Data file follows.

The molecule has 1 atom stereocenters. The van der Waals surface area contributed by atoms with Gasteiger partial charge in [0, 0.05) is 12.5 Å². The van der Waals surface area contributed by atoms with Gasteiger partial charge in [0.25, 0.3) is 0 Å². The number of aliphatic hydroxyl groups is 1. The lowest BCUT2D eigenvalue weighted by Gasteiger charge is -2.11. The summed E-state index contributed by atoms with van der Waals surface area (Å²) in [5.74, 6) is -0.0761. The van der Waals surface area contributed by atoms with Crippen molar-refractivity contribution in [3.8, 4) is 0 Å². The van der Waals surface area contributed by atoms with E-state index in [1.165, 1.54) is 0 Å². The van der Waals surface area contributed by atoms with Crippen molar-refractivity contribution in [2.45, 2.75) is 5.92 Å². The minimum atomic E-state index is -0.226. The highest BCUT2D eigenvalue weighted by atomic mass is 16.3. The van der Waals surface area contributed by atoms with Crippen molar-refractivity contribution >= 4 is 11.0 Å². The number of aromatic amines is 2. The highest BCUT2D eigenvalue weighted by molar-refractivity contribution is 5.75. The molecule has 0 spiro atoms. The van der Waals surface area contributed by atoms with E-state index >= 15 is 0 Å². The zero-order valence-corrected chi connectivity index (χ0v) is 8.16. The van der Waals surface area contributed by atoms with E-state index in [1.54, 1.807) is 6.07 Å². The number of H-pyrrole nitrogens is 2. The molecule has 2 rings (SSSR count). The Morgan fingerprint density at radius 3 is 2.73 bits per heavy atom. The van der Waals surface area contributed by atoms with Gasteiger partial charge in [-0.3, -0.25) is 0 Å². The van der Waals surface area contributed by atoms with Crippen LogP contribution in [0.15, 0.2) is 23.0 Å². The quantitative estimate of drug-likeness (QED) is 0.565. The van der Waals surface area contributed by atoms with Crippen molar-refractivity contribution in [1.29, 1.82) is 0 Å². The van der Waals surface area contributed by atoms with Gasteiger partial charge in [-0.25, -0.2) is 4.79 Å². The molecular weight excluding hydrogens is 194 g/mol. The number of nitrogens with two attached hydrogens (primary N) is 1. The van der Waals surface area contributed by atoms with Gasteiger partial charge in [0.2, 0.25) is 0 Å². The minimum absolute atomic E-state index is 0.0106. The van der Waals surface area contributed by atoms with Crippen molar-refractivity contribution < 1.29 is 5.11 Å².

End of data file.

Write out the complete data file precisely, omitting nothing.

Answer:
The molecule has 1 atom stereocenters. The van der Waals surface area contributed by atoms with Gasteiger partial charge in [0, 0.05) is 12.5 Å². The van der Waals surface area contributed by atoms with Gasteiger partial charge in [0.25, 0.3) is 0 Å². The number of aliphatic hydroxyl groups is 1. The lowest BCUT2D eigenvalue weighted by Gasteiger charge is -2.11. The summed E-state index contributed by atoms with van der Waals surface area (Å²) in [5.74, 6) is -0.0761. The van der Waals surface area contributed by atoms with Crippen molar-refractivity contribution in [3.8, 4) is 0 Å². The van der Waals surface area contributed by atoms with E-state index in [1.165, 1.54) is 0 Å². The van der Waals surface area contributed by atoms with Crippen molar-refractivity contribution in [2.45, 2.75) is 5.92 Å². The minimum atomic E-state index is -0.226. The highest BCUT2D eigenvalue weighted by atomic mass is 16.3. The van der Waals surface area contributed by atoms with Crippen molar-refractivity contribution >= 4 is 11.0 Å². The number of aromatic amines is 2. The highest BCUT2D eigenvalue weighted by molar-refractivity contribution is 5.75. The molecule has 0 spiro atoms. The van der Waals surface area contributed by atoms with E-state index >= 15 is 0 Å². The zero-order valence-corrected chi connectivity index (χ0v) is 8.16. The van der Waals surface area contributed by atoms with E-state index in [1.54, 1.807) is 6.07 Å². The number of H-pyrrole nitrogens is 2. The molecule has 2 rings (SSSR count). The Morgan fingerprint density at radius 3 is 2.73 bits per heavy atom. The van der Waals surface area contributed by atoms with Gasteiger partial charge in [-0.3, -0.25) is 0 Å². The van der Waals surface area contributed by atoms with Crippen LogP contribution in [0.15, 0.2) is 23.0 Å². The quantitative estimate of drug-likeness (QED) is 0.565. The van der Waals surface area contributed by atoms with Crippen molar-refractivity contribution in [1.29, 1.82) is 0 Å². The van der Waals surface area contributed by atoms with Gasteiger partial charge in [-0.25, -0.2) is 4.79 Å². The molecular weight excluding hydrogens is 194 g/mol. The number of nitrogens with two attached hydrogens (primary N) is 1. The van der Waals surface area contributed by atoms with Gasteiger partial charge in [0.2, 0.25) is 0 Å². The minimum absolute atomic E-state index is 0.0106. The van der Waals surface area contributed by atoms with Crippen molar-refractivity contribution < 1.29 is 5.11 Å².